Japan's Toshiba has begun operating its NAND flash production lines that were halted by a power outage in June, causing concern that it could worsen the ongoing supply glut.
Toshiba restarted its NAND flash production lines at the end of last month after a month-long shutdown. The company stopped two of its six production lines at Yokaichi Factory in Japan on June 15 due to a power outage. The plant produced NAND flashes not only for Toshiba but for Western Digital of the United States. Some analysts forecast that the power outage would reduce the world's NAND production by about 5 percent. As a result, NAND flash supply glut somewhat eased. Actually, the price of a 128 Gb MLC NAND flash rose 2.04 percent in July of this year.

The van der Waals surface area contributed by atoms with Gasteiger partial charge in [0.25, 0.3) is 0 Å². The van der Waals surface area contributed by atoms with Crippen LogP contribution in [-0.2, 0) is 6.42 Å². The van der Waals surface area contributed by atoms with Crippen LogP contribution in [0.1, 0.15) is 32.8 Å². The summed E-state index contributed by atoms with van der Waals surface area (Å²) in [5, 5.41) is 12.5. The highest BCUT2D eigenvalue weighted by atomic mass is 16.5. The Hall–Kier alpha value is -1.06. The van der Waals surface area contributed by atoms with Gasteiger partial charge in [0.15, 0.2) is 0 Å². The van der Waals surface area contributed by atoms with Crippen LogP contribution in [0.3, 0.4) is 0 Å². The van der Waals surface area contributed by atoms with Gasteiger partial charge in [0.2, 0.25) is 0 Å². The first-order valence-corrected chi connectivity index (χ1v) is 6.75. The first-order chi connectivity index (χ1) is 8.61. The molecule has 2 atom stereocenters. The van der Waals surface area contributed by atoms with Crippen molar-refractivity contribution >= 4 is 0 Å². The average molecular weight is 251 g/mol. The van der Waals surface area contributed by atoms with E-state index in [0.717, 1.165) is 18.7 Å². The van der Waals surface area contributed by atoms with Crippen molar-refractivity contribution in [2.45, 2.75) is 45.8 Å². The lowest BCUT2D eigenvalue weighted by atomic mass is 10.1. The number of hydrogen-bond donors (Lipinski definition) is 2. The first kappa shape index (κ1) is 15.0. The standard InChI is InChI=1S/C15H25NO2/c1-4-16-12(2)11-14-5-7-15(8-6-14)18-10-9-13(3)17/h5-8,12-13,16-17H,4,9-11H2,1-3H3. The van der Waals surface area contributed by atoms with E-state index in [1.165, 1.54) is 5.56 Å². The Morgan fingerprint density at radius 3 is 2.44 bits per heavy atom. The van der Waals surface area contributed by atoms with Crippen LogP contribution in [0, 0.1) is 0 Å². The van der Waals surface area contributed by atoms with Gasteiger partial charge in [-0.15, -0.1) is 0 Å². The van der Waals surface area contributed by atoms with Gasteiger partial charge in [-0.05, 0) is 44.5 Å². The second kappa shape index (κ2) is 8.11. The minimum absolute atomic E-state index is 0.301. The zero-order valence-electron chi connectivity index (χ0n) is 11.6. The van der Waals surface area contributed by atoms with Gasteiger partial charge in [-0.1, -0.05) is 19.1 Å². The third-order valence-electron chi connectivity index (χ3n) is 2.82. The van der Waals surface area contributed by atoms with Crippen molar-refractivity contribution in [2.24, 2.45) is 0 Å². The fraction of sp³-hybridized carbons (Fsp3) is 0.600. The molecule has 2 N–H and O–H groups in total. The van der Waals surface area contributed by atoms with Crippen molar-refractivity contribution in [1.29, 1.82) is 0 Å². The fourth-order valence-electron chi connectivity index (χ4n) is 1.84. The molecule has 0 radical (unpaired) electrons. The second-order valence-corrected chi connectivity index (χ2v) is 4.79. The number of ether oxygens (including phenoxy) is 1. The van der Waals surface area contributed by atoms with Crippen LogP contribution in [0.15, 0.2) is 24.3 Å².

Under these circumstances, some analysts say global NAND flash supply will increase as Toshiba has not only resumed the operation of the halted production lines but also restored the plant utilization rate which had been reduced by about 15 to 20 percent before the accident.
Industry watchers say that Toshiba’s ramping up of its NAND production is motivated by its IPO plan. Toshiba originally planned to go public on the Tokyo Stock Exchange at the beginning of this year, but postponed its IPO to the first quarter of next year due to a slowdown of the NAND flash industry caused by the U.S.-China trade dispute.
The problem is that such a move can be a negative factor in the NAND market. Recently, the NAND flash market has been gradually recovering thanks to voluntary and involuntary production cuts by Micron, SK Hynix and Toshiba.